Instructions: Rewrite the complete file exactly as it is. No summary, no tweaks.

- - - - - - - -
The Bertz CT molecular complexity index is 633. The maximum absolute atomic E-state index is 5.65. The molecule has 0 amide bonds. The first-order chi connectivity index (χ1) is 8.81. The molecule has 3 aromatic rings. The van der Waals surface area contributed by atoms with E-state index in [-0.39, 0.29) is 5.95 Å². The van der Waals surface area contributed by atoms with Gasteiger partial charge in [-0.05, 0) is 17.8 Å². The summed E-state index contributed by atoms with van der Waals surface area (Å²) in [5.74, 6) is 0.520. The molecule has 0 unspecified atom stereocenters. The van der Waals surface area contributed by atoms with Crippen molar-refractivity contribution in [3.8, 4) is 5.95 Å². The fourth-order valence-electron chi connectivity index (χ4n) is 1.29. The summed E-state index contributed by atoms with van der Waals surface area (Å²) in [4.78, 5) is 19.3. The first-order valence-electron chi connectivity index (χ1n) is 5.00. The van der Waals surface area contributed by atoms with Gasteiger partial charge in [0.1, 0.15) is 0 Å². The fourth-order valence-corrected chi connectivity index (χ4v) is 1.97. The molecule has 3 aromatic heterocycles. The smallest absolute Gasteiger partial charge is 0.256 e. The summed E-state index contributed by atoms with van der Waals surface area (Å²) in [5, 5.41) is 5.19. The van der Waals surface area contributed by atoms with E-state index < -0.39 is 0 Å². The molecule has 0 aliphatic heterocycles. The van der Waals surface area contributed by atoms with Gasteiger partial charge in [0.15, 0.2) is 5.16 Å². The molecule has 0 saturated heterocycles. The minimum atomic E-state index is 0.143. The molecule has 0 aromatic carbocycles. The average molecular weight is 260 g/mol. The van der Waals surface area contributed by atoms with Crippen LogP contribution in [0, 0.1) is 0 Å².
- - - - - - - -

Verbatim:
The Bertz CT molecular complexity index is 633. The maximum absolute atomic E-state index is 5.65. The molecule has 0 amide bonds. The first-order chi connectivity index (χ1) is 8.81. The molecule has 3 aromatic rings. The van der Waals surface area contributed by atoms with E-state index in [-0.39, 0.29) is 5.95 Å². The van der Waals surface area contributed by atoms with Gasteiger partial charge in [-0.05, 0) is 17.8 Å². The summed E-state index contributed by atoms with van der Waals surface area (Å²) in [5.74, 6) is 0.520. The molecule has 0 unspecified atom stereocenters. The van der Waals surface area contributed by atoms with Crippen molar-refractivity contribution in [3.8, 4) is 5.95 Å². The fourth-order valence-electron chi connectivity index (χ4n) is 1.29. The summed E-state index contributed by atoms with van der Waals surface area (Å²) in [4.78, 5) is 19.3. The first-order valence-electron chi connectivity index (χ1n) is 5.00. The van der Waals surface area contributed by atoms with Gasteiger partial charge in [0.1, 0.15) is 0 Å². The fourth-order valence-corrected chi connectivity index (χ4v) is 1.97. The molecule has 3 aromatic heterocycles. The smallest absolute Gasteiger partial charge is 0.256 e. The summed E-state index contributed by atoms with van der Waals surface area (Å²) in [5, 5.41) is 5.19. The van der Waals surface area contributed by atoms with E-state index < -0.39 is 0 Å². The molecule has 0 aliphatic heterocycles. The van der Waals surface area contributed by atoms with Gasteiger partial charge in [0.15, 0.2) is 5.16 Å². The molecule has 0 saturated heterocycles. The minimum atomic E-state index is 0.143. The molecule has 0 aromatic carbocycles. The average molecular weight is 260 g/mol. The van der Waals surface area contributed by atoms with Crippen LogP contribution in [0, 0.1) is 0 Å².